Source World Socialist

MICHIGAN, US:The glowing reception from the crowd, which ostensibly gathers the more “respectable” layers of the oligarchy and establishment, adds to the signs of a shift toward fascism in the entire ruling class. 
US billionaire Elon Musk praised Wednesday’s speech, describing it as a “good explanation of what makes countries more or less prosperous.”
Similarly, Fox News and other right-wing media outlets hailed Milei, declaring he had “dazzled Davos” with “truth bombs” and “common sense.”
Having called it “a forum contaminated by the 2030 socialist agenda” on his way to Davos, Milei was warmly presented by WEF founder Klaus Schwab, who said Milei is “introducing a new spirit to Argentina.”
The former Argentine TV personality said: “I’m here to tell you that the Western world is in danger. And it is in danger because those who are supposed to have to defend the values of the West are co-opted by a vision of the world that inexorably leads to socialism.” 
He proceeded to tell a fairy tale straight out of Disney. Since 1800, capitalism had pulled 95 percent of the world’s population out of extreme poverty and created a paradise. “Today’s world is freer, richer, more peaceful and more prosperous than at any other time in our history.” Making this possible, “business people are the heroes” of his tale. 
But in the southern corner of the world, a curse had befallen the land. “Argentina became a world power thanks to the embrace of the liberal model in 1860, but collapsed due to collectivism in the last 100 years,” he asserted. He was referring to the establishment of education, healthcare, regulatory bodies and other public institutions after the Radical and then Peronist governments replaced the hegemonic regime of the agro-export oligarchy in 1916.
Milei claimed that these reforms are the result of the self-interest of a corrupt “caste” or the mistaken premises of reformist ideologues. But he failed to even utter the name of the real target of his crusade. The Argentine ruling class, as in much of the world, implemented limited social reforms in response to the emergence of a powerful working class, which waged decades of militant battles inspired above all by the Russian Revolution of 1917. 
These forced concessions had led to chaos, poverty, death and “opened the door to socialism,” said Milei, portraying Argentina as the case study of why capitalism should be allowed to develop unfettered to achieve its supposed natural potential. 
He then lambasted any restriction on corporations, declaring the enemy to be an amalgam of “communists, fascists, nazis, socialists, social-democrats, national socialists, Christian Democrats, Keynesians, neo-Keynesians, progressives, populists, nationalists or globalist.” He stressed: “In substance, there are no differences.” In other words, all should be dealt with as an existential threat, responsible for having “killed more than 100 million human beings.”
He highlighted the threat that “regulating monopolies, destroying profits, and destroying increasing returns would automatically destroy economic growth.” 
This was a veiled reference to a report by Oxfam that had cast a shadow over the forum by documenting the stranglehold over the world economy by a tiny group of oligarchs and financial groups. The report points to record profits while 5 billion people are worse off than before the pandemic, and 800 million are losing to inflation the equivalent of almost a month of wages per year, among other findings.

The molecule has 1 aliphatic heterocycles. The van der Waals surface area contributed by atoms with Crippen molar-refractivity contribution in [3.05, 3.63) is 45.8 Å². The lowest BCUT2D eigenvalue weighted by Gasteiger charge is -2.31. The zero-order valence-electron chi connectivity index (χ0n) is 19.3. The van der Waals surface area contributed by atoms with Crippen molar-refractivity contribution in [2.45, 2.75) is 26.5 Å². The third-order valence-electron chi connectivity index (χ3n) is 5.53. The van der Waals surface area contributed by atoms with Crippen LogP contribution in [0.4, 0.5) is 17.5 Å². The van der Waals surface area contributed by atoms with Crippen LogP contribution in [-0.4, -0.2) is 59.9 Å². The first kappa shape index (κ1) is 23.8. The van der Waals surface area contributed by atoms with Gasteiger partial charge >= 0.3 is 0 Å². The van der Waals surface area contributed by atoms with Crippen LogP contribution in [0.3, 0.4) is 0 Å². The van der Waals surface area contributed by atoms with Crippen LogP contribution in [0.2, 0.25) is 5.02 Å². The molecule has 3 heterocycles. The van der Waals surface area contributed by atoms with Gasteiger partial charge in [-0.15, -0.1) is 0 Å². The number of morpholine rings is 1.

“To conclude, I would like to leave a message to all entrepreneurs,” concluded Milei. “Do not back down against the political caste or the parasites that live off the state.”
Milei’s euphoric reception at Davos and from most of the corporate media points to a significant shift. 
A thunderous applause followed his speech. Barron’s writes, “some in the audience gathered to shake his hand and take pictures.” A reporter for the German outlet DW said, “I have never seen a reception like the one I saw here for Javier Milei from the attendees of this World Economic Forum.” The Wall Street Journal published his speech under the title “Argentina’s Milei Gives the Davos Crowd a Spine Transplant.”
The Financial Times found broad enthusiasm for Milei’s presence, and cited Daniel Pinto, JP Morgan president. Milei “may be creating a new beginning for the country,” Pinto said, but warned that his plans “require the population to be willing to go through the pain of [austerity].”
Bloomberg columnist Juan Pablo Spinetto recalled that even Donald Trump had made a token mention of building “the most inclusive economy ever to exist,” in his 2020 Davos speech, which “Milei would probably deem a form of socialism.”
Such a prominent global platform and glowing reception has not been provided by the ruling class for an openly fascist manifesto since the 1930s.
Highlighting this shift in the attitudes of the ruling class, last year’s Latin American guests were the pseudo-left Colombian President Gustavo Petro and two ministers from the administration of Brazil’s “left” nationalist president, Lula da Silva, who also made hypocritical mentions of social equality and the protection of the environment.
Placed in the global and Argentine political contexts, the message “do not back down” clearly translates into a call for all-out war against working class opposition to the policies of war, genocide, re-colonization and mass inequality.